Obama would veto Republican "Plan B" on fiscal cliff: White House
WASHINGTON (Reuters) - President Barack Obama would veto the House Republican "Plan B" tax proposal designed to avert January 1 tax hikes, the White House said on Wednesday, saying the plan does not do enough to balance spending cuts and tax increases.
The veto threat comes less than two weeks before a series of tax hikes and automatic budget cuts that could push the U.S. economy toward a so-called fiscal cliff and trigger another recession.
Republicans in the U.S. House of Representatives could vote on Thursday on a "Plan B" tax bill that House Speaker John Boehner said would extend low tax rates, except on income of $1 million and above.
The White House has said Obama would accept a deal that puts the threshold for income tax hikes at $400,000, a higher threshold than his initial offer.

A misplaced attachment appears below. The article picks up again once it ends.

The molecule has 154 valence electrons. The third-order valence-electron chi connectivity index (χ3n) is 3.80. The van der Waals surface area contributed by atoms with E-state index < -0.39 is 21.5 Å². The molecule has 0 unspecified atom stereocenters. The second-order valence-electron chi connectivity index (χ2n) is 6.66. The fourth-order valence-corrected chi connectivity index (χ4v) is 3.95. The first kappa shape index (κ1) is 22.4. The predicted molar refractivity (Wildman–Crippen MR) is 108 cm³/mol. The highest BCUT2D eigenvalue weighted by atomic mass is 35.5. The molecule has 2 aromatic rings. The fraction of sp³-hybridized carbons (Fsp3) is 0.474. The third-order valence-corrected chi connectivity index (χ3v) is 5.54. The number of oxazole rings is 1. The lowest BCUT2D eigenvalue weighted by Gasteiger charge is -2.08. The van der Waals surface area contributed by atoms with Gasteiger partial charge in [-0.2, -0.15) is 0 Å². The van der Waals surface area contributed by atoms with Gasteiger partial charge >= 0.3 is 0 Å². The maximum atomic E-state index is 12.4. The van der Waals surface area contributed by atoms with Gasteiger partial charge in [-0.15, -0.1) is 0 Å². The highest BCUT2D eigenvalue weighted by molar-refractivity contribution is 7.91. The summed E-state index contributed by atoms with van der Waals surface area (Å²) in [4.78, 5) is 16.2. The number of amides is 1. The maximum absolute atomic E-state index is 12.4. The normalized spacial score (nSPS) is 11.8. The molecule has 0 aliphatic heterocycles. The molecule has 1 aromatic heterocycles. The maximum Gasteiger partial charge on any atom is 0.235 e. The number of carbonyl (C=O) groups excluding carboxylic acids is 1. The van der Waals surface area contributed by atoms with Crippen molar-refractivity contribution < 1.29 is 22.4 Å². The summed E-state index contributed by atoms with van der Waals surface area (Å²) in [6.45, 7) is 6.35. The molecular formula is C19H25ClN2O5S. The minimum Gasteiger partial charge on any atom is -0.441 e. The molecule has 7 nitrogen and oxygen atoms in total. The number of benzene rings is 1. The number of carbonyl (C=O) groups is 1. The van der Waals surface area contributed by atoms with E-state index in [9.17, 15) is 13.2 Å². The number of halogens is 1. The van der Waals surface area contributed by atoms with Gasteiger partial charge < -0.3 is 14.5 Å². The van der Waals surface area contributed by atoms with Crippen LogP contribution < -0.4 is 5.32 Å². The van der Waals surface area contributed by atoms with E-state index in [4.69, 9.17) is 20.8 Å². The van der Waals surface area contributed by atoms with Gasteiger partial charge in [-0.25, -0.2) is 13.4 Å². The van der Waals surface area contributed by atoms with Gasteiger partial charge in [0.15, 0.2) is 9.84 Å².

"The President urges the Republican leadership to work with us to resolve remaining differences and find a reasonable solution to this situation today," White House Communications Director Dan Pfeiffer said in a statement.
- Tesla says in talks with BMW over car batteries, parts
- Exclusive: China ready to cut rates again on fears of deflation - sources
- Actor Dwight Henry eyed in New Orleans killing after arrest for theft
- China building South China Sea island big enough for airstrip: report
- Suicide bomber kills 45 at volleyball match in Afghanistan
We are living longer but not creating financial plans to keep pace. Advisers give tips on how to make sure you don’t outlive your money. Video